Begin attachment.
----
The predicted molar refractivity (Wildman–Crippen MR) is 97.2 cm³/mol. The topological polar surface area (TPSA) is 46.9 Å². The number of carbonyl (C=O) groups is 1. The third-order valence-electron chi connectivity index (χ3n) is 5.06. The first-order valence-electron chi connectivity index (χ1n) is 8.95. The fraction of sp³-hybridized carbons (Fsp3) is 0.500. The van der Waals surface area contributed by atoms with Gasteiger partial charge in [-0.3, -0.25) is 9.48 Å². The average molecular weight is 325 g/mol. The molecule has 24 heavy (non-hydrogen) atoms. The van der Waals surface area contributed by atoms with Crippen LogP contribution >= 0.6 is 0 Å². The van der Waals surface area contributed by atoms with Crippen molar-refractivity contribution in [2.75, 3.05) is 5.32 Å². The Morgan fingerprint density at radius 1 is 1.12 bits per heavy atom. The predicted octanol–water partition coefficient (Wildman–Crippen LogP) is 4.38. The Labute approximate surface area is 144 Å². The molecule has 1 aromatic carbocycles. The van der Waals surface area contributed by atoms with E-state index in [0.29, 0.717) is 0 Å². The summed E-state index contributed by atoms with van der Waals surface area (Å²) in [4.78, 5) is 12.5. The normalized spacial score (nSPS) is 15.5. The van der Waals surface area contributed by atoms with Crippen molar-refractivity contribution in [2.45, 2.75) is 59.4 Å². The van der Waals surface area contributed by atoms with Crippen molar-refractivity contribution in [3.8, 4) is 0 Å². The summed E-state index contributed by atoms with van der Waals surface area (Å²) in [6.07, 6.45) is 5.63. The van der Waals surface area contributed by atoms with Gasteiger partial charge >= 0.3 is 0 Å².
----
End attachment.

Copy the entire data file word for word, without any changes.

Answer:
The predicted molar refractivity (Wildman–Crippen MR) is 97.2 cm³/mol. The topological polar surface area (TPSA) is 46.9 Å². The number of carbonyl (C=O) groups is 1. The third-order valence-electron chi connectivity index (χ3n) is 5.06. The first-order valence-electron chi connectivity index (χ1n) is 8.95. The fraction of sp³-hybridized carbons (Fsp3) is 0.500. The van der Waals surface area contributed by atoms with Gasteiger partial charge in [-0.3, -0.25) is 9.48 Å². The average molecular weight is 325 g/mol. The molecule has 24 heavy (non-hydrogen) atoms. The van der Waals surface area contributed by atoms with Crippen LogP contribution >= 0.6 is 0 Å². The van der Waals surface area contributed by atoms with Crippen molar-refractivity contribution in [2.75, 3.05) is 5.32 Å². The Morgan fingerprint density at radius 1 is 1.12 bits per heavy atom. The predicted octanol–water partition coefficient (Wildman–Crippen LogP) is 4.38. The Labute approximate surface area is 144 Å². The molecule has 1 aromatic carbocycles. The van der Waals surface area contributed by atoms with E-state index in [0.29, 0.717) is 0 Å². The summed E-state index contributed by atoms with van der Waals surface area (Å²) in [4.78, 5) is 12.5. The normalized spacial score (nSPS) is 15.5. The van der Waals surface area contributed by atoms with Crippen molar-refractivity contribution in [2.45, 2.75) is 59.4 Å². The van der Waals surface area contributed by atoms with Crippen molar-refractivity contribution in [3.8, 4) is 0 Å². The summed E-state index contributed by atoms with van der Waals surface area (Å²) in [6.07, 6.45) is 5.63. The van der Waals surface area contributed by atoms with Gasteiger partial charge >= 0.3 is 0 Å².